BY MATT CARNEY | Updated: Fri, Nov 13, 2015
A band that originated in Oklahoma confirmed via Facebook Friday evening that it was in Paris but unharmed. Originally formed in Stillwater, Other Lives are scheduled to support the band Belle and Sebastian Thursday, Nov. 19 at a venue in Paris, according to the music website Songkick. An official statement was posted to Other Lives' Facebook account Friday evening that read "We're in Paris, and we're safe. Words cannot describe this atrocity. All of our thoughts are with the people in France." Jonathan Mooney, a member of the band, also updated his Facebook account Friday evening saying that he was safe.
BY MATT CARNEY | Published: Mon, Oct 12, 2015
It's October's very own.
BY MATT CARNEY | Published: Thu, Sep 10, 2015
And now, a post-mid-year look-back on 2015's standout records. Overall they could use a little more cowbell, but I ain't complaining. Rae Sremmurd — “SremmLife” Atlanta continues its reign as rap's most fun-having city, post-Bay Area hyphy. Courtney Barnett — “Sometimes I Sit and Think, and Sometimes I Just Sit” Come for the wiggly power-pop and lip-curling grunge, stay for the unassuming songwriting wit. Father John Misty — “I Love You, Honeybear” It should be so easy to ignore a songwriter dude as bitter and caustic as Tillman but, #damnitstrue. Carly Rae Jepsen — “E•MO•TION” Carly Rae one-upped Taylor for dedication to the ‘80s on a record that's about as good as big-budget pop
BY MATT CARNEY | Published: Thu, Aug 27, 2015
Can you feel it? I can feel it. New tracks, baby! Lil B & Chance The Rapper — “Amen” Chicagoan Chance the Rapper was part of a collaboration earlier this year that released an excellent record “Surf” under the name Donnie Trump and the Social Experiment. Last week he followed up on that by putting out a freebie mixtape in collaboration with the prolific Bay Area rapper Lil B, titled “Free (Based Freestyles Mixtape)” that proves the two to be a really provocative combination. Chance's rapid-fire onomatopoeia and heavily rhythmic style serve as foil to Lil B's slurry, slow rapping, which so often seems to pursue a certain mood or broader thematic idea greater than the literal meaning of the words he's saying.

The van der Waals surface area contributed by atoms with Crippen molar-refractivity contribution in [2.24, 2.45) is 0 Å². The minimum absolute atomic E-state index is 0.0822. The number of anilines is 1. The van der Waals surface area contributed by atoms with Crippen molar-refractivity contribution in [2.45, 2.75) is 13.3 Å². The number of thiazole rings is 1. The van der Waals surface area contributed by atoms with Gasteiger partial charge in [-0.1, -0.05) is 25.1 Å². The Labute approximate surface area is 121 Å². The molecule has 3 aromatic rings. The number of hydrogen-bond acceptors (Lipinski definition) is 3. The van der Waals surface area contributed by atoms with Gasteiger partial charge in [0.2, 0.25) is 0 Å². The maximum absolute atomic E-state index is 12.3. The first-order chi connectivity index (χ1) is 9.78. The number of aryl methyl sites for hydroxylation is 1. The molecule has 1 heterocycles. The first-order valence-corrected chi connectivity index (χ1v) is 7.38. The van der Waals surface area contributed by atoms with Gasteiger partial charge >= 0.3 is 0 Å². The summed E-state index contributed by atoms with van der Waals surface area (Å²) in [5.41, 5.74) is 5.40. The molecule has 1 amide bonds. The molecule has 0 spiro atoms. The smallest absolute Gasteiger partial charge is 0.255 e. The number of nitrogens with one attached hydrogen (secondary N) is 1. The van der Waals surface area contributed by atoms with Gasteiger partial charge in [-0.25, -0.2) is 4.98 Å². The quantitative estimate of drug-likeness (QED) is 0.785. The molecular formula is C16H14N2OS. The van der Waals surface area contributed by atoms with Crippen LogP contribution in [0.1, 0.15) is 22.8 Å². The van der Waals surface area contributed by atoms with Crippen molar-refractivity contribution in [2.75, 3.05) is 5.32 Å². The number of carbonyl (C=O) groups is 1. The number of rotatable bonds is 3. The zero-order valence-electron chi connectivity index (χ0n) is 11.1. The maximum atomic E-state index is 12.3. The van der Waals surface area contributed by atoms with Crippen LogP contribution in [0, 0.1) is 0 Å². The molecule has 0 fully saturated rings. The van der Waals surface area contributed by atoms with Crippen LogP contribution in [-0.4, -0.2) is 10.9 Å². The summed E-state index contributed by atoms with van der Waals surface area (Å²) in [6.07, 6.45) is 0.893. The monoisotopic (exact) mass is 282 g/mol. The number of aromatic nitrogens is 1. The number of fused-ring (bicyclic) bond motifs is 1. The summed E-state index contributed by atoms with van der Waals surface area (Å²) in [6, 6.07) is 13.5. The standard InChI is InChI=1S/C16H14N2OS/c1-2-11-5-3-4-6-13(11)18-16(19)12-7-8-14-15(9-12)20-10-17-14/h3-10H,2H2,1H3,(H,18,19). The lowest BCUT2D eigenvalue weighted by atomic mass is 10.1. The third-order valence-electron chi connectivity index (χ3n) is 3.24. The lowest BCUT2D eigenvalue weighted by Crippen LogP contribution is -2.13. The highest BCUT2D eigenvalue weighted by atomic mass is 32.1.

By Matt Carney email@example.com Staff Writer | Published: Thu, Aug 20, 2015
Trapped somewhere between hagiography, period piece, roadtrip film and feature drama, "The End of the Tour" struggles in its attempt to capture a picture of the late author David Foster Wallace.
BY MATT CARNEY | Published: Tue, Aug 11, 2015
Or: What Kacey Musgraves and Lil B have in common.
BY MATT CARNEY | Published: Wed, Jul 29, 2015
It’s hot but these songs are cool. Let’s get right into it. Julia Holter — “Feel You” Wispy and delicate, Los Angeles singer Julia Holter’s vocal delivery is a quirky one. Run your eyes over the lyrics to her new song “Feel You,” which she posted to her website, they read more like abstract poetry than tightly organized verses, freely running from one idea to the next. Holter’s lines spill into each other the way tributaries feed into a river. I can’t put my finger on it but something about “Feel You” reminds me of Van Morrison.
BY MATT CARNEY | Published: Wed, Jul 15, 2015
Are we all simply products of our environment? Cheap trinkets riding assembly lines, endowed our inclinations, preferences and predispositions by indifferent powers beyond our control? Or do we make our own destinies, each a little Magellan in search of his and her own path across the world? I ask because last week I flew to Colorado and saw Steely Dan play the Red Rocks Ampitheater. On the one hand, the dedication of considerable resources —vacation days, airfare, concert tickets, standing in place in a cold rain for several hours, $8.50 per 16-ounce cup of Fat Tire— would seem to be my own attempt to manifest a destiny spent enjoying seamless, liquid-gold 70s hits about lecherous old men partying in
BY MATT CARNEY | Published: Thu, Jul 2, 2015
New songs? New songs! Let's get right to it.
BY MATT CARNEY | Published: Wed, Jun 17, 2015
HBO Now’s been a total gamechanger in the Carney household of one. After guzzling (or rather, re-guzzling) “Game of Thrones,” my attention turned to “The Wire,” the network’s much-acclaimed and ethically knotty mid-aughts police drama, where the good guys aren’t so obvious to spot and the drug dealers keep pet fish. (Seriously, how is it possible not to empathize with somebody who cares as much about his fish as Wee-Bey does?) Like a Flying Lotus record it’s dense, a thick strata of show formed by its many, many characters’ thin layers of perspective. But the overwhelming volume of differing perspectives on crime and policing in Baltimore isn’t what makes “The Wire” great.